There have been a lot of negative reviews and talk about "Tree of Life." Don’t believe it! This is a film you must not miss. I want you to view this film with an open mind, and I am sure you will soon be reflecting upon your own life experience on earth.
I found "Tree of Life" to be a beautiful, haunting, hallucinatory film with unforgettable images accompanied by a transcendent musical score. I was captivated by its dazzling prologue, which included scenes of vast and wondrous natural elements: giant galactic swirls of colored cosmic dust; raging volcanoes.
There are also huge swaths of the earth’s surface, including tropical forests (complete with dinosaurs to give the environment a prehistoric legacy), desert land and massive waterfalls. Further, to its benefit, the film has a central human focus on a family — Mr. and Mrs. O’Brien and their three young sons in suburban Texas in the '50s.
Writer/director Terrence Malick has clearly been influenced by Stanley Kubrick’s 2001, which boasts a myriad of interplanetary and cosmic images. In "Tree of Life," however, I see these images not as sign posts where man is traveling into outer space but as reminders of vast and immense forces at play.
Malick shifts to the other end of the spectrum: a small American neighborhood where the human forces of love, jealousy, rage, father hatred, mother love, sibling rivalry and tragedy (one son dies) emanate from a family lorded over by an overbearing, insecure and aloof father.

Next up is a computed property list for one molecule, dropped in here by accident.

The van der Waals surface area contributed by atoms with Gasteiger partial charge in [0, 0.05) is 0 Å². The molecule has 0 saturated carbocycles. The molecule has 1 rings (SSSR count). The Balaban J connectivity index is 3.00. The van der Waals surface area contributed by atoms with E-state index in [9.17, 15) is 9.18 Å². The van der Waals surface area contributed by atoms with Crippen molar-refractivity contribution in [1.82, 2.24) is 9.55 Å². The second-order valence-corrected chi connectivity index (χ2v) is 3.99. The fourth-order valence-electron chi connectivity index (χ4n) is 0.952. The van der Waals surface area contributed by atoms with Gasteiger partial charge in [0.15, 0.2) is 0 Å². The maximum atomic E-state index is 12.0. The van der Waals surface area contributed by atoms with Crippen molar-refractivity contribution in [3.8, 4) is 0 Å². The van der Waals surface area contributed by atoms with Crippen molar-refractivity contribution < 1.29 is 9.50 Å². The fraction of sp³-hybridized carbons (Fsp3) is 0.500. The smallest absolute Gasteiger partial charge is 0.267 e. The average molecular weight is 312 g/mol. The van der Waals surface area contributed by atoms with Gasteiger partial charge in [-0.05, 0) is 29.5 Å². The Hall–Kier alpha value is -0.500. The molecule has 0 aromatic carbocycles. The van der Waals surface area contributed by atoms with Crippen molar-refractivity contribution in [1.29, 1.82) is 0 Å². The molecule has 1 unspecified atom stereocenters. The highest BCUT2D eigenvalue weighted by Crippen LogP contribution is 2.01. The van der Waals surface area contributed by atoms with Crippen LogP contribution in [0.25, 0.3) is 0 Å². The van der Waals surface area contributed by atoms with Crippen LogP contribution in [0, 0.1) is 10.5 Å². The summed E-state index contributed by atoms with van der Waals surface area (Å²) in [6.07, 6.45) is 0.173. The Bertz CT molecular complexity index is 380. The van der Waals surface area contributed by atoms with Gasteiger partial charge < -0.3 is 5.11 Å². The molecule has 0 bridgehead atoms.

O’Brien is played by a deglamorized Brad Pitt in a powerful performance. At one point, O’Brien warns his eldest son Jack not to call him “Dad,” but the more proper “Father” in order to prepare him for the tough authoritarian post-war world that he (O’Brien) must work in.
I strongly believe that "Tree of Life" is Malick’s most experimental film thus far, boldly showing a European flair and influence. First of all, this work conjures up Ingmar Berman’s fascination with the beauty and power of mothers. With her striking red hair and pale skin, Mrs. O’Brien gracefully, lovingly and confidently interacts with her sons, fully in sync with her family and the natural environs. Secondly, Malick’s lush imagery (shot by his cinematographer Emmanuel Lubezki) is reminiscent of the dazzling visuals in the films of Nicolas Roeg (who began his career as a cinematographer), such as "Walkabout" and "Don’t Look Now."
Like Roeg, Malick uses elliptical editing (for example, scenes of the O’Brien home life, as well as the boys and their friends playing in the brush or by the river), in addition to cross cutting (shots of young Jack intercut with Jack as a middle-aged man, grim and serious in an unnamed city with soaring skyscrapers). I would argue that these editing constructs challenge viewers to expand their perceptive capacities as they experience a complex multi-layered narrative.
Malick’s balance of grand scale and the personal come together in his grand finale conclusion, as all of the film’s characters mingle on a beach, ocean waves swirling at their feet. This ideal lyrical landscape where nature and humanity interact implies an afterlife where past, present and future gracefully merge. I compliment Malick on his ambitious and rich vision.